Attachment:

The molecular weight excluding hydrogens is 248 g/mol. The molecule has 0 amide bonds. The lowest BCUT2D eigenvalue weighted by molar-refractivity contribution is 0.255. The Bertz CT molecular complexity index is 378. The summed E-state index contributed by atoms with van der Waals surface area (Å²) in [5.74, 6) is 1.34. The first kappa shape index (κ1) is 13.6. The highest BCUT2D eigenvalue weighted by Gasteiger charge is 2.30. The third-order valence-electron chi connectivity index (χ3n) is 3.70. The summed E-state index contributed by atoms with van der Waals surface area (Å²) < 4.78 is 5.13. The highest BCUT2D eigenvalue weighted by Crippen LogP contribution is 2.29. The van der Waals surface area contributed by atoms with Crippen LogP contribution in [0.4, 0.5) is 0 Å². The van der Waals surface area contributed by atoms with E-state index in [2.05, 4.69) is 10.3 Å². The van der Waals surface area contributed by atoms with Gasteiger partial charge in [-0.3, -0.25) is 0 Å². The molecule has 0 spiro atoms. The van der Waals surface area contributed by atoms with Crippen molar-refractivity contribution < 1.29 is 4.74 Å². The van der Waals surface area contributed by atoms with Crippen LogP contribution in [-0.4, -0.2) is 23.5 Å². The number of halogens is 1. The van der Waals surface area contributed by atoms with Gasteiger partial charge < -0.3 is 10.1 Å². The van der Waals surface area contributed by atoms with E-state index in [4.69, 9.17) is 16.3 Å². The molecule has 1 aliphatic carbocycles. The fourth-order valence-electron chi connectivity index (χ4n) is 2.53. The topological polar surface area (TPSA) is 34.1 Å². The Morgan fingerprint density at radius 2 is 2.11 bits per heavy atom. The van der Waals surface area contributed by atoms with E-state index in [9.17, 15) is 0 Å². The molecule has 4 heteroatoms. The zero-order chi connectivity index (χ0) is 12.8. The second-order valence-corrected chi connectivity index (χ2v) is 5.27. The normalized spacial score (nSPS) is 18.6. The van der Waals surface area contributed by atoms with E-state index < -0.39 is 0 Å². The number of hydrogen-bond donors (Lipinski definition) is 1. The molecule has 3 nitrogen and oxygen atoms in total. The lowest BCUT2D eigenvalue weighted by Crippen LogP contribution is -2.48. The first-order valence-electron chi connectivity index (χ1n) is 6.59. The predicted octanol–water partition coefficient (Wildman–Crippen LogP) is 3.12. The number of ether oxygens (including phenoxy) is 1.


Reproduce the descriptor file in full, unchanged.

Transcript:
The molecular weight excluding hydrogens is 248 g/mol. The molecule has 0 amide bonds. The lowest BCUT2D eigenvalue weighted by molar-refractivity contribution is 0.255. The Bertz CT molecular complexity index is 378. The summed E-state index contributed by atoms with van der Waals surface area (Å²) in [5.74, 6) is 1.34. The first kappa shape index (κ1) is 13.6. The highest BCUT2D eigenvalue weighted by Gasteiger charge is 2.30. The third-order valence-electron chi connectivity index (χ3n) is 3.70. The summed E-state index contributed by atoms with van der Waals surface area (Å²) < 4.78 is 5.13. The highest BCUT2D eigenvalue weighted by Crippen LogP contribution is 2.29. The van der Waals surface area contributed by atoms with Crippen LogP contribution in [0.4, 0.5) is 0 Å². The van der Waals surface area contributed by atoms with E-state index in [2.05, 4.69) is 10.3 Å². The van der Waals surface area contributed by atoms with Gasteiger partial charge in [-0.3, -0.25) is 0 Å². The molecule has 0 spiro atoms. The van der Waals surface area contributed by atoms with Crippen molar-refractivity contribution < 1.29 is 4.74 Å². The van der Waals surface area contributed by atoms with Crippen LogP contribution in [-0.4, -0.2) is 23.5 Å². The number of halogens is 1. The van der Waals surface area contributed by atoms with Gasteiger partial charge < -0.3 is 10.1 Å². The van der Waals surface area contributed by atoms with E-state index in [4.69, 9.17) is 16.3 Å². The molecule has 1 aliphatic carbocycles. The fourth-order valence-electron chi connectivity index (χ4n) is 2.53. The topological polar surface area (TPSA) is 34.1 Å². The Morgan fingerprint density at radius 2 is 2.11 bits per heavy atom. The van der Waals surface area contributed by atoms with E-state index in [9.17, 15) is 0 Å². The molecule has 4 heteroatoms. The zero-order chi connectivity index (χ0) is 12.8. The second-order valence-corrected chi connectivity index (χ2v) is 5.27. The normalized spacial score (nSPS) is 18.6. The van der Waals surface area contributed by atoms with E-state index < -0.39 is 0 Å². The number of hydrogen-bond donors (Lipinski definition) is 1. The molecule has 3 nitrogen and oxygen atoms in total. The lowest BCUT2D eigenvalue weighted by Crippen LogP contribution is -2.48. The first-order valence-electron chi connectivity index (χ1n) is 6.59. The predicted octanol–water partition coefficient (Wildman–Crippen LogP) is 3.12. The number of ether oxygens (including phenoxy) is 1.